After the success that was our last call for a designer (look how happy he was to join us!) we thought we’d give it another go.
Quora and Instagram have both been rocking my world over the past few weeks, for very different reasons. Both provide incredibly intense community experiences. Both use other services to some extent parasitically. Both should - arguably - have been built by existing services (Twitter should have built Quora; Flickr should have built Instagram). Both are much discussed and debated, and growing rapidly.
But that's where the similarity ends.
Thanks to the Telegraph for this gem from a senior TV exec talking about another six month delay to the launch of Youview, the £35m JV between BBC, ITV, Channel 4, Channel Five, TalkTalk, BT and Arquiva:
"It just doesn't work when you turn it on and keeps crashing.
"You would think that after at least 18 months of development and at least six million pounds worth of investment from each shareholder, the box would actually work when being shown to its owners."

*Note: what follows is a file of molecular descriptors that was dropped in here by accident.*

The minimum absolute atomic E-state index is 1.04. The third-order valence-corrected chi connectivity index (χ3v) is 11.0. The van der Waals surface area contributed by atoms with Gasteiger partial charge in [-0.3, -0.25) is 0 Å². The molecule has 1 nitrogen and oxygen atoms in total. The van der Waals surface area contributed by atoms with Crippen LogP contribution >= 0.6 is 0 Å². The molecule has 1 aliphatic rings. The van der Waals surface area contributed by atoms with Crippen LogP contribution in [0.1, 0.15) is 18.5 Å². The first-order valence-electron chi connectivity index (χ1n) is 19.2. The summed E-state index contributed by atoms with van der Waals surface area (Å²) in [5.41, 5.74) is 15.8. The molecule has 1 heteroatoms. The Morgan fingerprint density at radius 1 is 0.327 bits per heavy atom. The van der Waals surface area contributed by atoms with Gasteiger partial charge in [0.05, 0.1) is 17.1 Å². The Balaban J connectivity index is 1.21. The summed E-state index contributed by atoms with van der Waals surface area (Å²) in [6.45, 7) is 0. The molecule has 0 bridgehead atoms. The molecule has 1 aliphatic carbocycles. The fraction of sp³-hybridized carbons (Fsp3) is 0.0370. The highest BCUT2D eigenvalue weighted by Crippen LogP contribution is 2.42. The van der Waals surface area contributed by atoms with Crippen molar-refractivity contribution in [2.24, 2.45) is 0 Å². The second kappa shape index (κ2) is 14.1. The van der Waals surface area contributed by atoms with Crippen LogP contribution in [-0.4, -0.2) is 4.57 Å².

Tags: BBC, Ofcom, waterfall, clusterfuck
Signing up for Quora has made me stop and think about whether I live in a connected world. All my friends are online, or at least have an online presence. I have mobile phone numbers and email addresses for my friends, sometimes once, twice over. My friends have presences all over the web, on Facebook and Twitter to name just a few.
Or do they?
I found finding my friends and contacts on Quora quite tough. Admittedly because the service is only beginning to catch fire (or spark at least) but also because my digital connections are nowhere near as complete as I inherently believe they are. With this mind I’ve stopped to harvest my address book, Twitter feed and Facebook friend list to find out where my friends are. How often do I interact with them digitally and in the real world? How easy are they to find and contact? Am I connected?
It's now week two of 2011 and we're all getting back in the swing of things after a very busy break. Busy, because in addition to overindulging in mince pies, arguing bonding with family members and unwrapping gifts, we were also working – right through until 3 January – on a project for Skype.
I’ve worked on some seriously massive failures in my time.
The things I consider massive failures haven’t failed because of the usual things people worry about - being late, looking shoddy, being a bit slow, being unstable, lacking finesse etc. In fact, I've never worked on anything that's failed for these reasons.
They failed because nobody used them.